'Smart' bandage reads data, releases drug for treatment
Bandages include microprocessors that read data from a sensor.
A new type of smart bandage is being developed that may help providers track and treat wounds more efficiently.
The bandage has been under development for more than five years, Sameer Sonkusale, Ph.D., professor of electrical and computer engineering at Tufts University's School of Engineering and corresponding co-author for the study, told McKnight's. While the next step is to test the bandage in a clinical context, his team's latest research shows promise for the smart system over traditional dressings. Since it has pH and temperature sensors, along with antibiotic drug delivery, the bandage offers hope for hard-to-treat wounds.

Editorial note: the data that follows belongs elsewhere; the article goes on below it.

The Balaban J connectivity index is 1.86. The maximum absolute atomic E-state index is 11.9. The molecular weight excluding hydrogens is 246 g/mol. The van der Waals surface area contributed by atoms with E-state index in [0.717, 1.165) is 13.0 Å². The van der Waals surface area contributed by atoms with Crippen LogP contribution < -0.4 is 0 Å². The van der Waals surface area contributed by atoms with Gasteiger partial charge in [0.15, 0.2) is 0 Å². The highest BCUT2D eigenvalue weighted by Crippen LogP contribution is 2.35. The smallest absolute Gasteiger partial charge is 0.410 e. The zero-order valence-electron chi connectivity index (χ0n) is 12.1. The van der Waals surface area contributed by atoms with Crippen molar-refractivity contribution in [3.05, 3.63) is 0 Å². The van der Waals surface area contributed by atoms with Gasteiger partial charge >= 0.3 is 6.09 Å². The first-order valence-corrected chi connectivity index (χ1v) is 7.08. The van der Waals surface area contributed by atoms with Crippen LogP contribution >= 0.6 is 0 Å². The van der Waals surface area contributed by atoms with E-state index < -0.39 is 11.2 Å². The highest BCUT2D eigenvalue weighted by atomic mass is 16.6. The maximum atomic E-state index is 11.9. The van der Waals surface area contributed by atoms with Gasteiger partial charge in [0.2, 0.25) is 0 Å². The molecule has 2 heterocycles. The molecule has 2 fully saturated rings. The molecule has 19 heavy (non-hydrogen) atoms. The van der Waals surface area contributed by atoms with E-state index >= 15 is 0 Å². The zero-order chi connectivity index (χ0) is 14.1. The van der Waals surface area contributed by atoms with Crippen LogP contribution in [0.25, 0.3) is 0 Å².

“Bed sores and chronic wounds are a big problem. Sensors that are built in can mitigate the effect of these chronic wounds, and could reduce the incidences,” he said. For existing wounds, “you'd be able to intervene at the right time.”
Components of the bandage include a microprocessor that reads data from the sensors and can release drugs by heating the gel, and an attachment to form a flexible bandage less than 3 mm thick. Sonkusale's team also is focused on using low-cost components, except for the microprocessor, which can be reused.
It's estimated that 15% of Medicare beneficiaries require treatment for at least one type of chronic wound, with an estimated cost of $28 billion.
Results were published in July in the journal Small.